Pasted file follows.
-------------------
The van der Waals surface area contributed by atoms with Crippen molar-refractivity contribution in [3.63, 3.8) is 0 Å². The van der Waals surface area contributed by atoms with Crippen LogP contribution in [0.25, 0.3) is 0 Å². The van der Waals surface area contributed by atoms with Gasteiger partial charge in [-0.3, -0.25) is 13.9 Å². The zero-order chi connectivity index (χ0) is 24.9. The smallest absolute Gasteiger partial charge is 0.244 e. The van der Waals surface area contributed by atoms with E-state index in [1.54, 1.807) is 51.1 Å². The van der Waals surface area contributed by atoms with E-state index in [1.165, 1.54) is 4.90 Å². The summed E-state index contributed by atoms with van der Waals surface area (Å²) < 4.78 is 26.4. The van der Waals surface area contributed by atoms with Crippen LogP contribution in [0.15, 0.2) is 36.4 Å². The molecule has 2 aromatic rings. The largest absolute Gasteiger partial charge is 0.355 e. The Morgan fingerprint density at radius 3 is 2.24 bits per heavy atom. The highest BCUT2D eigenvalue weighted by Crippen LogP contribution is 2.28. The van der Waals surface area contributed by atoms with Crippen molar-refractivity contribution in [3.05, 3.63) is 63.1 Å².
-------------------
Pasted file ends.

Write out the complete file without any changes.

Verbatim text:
The van der Waals surface area contributed by atoms with Crippen molar-refractivity contribution in [3.63, 3.8) is 0 Å². The van der Waals surface area contributed by atoms with Crippen LogP contribution in [0.25, 0.3) is 0 Å². The van der Waals surface area contributed by atoms with Gasteiger partial charge in [-0.3, -0.25) is 13.9 Å². The zero-order chi connectivity index (χ0) is 24.9. The smallest absolute Gasteiger partial charge is 0.244 e. The van der Waals surface area contributed by atoms with E-state index in [1.54, 1.807) is 51.1 Å². The van der Waals surface area contributed by atoms with E-state index in [1.165, 1.54) is 4.90 Å². The summed E-state index contributed by atoms with van der Waals surface area (Å²) < 4.78 is 26.4. The van der Waals surface area contributed by atoms with Crippen LogP contribution in [0.15, 0.2) is 36.4 Å². The molecule has 2 aromatic rings. The largest absolute Gasteiger partial charge is 0.355 e. The Morgan fingerprint density at radius 3 is 2.24 bits per heavy atom. The highest BCUT2D eigenvalue weighted by Crippen LogP contribution is 2.28. The van der Waals surface area contributed by atoms with Crippen molar-refractivity contribution in [3.05, 3.63) is 63.1 Å².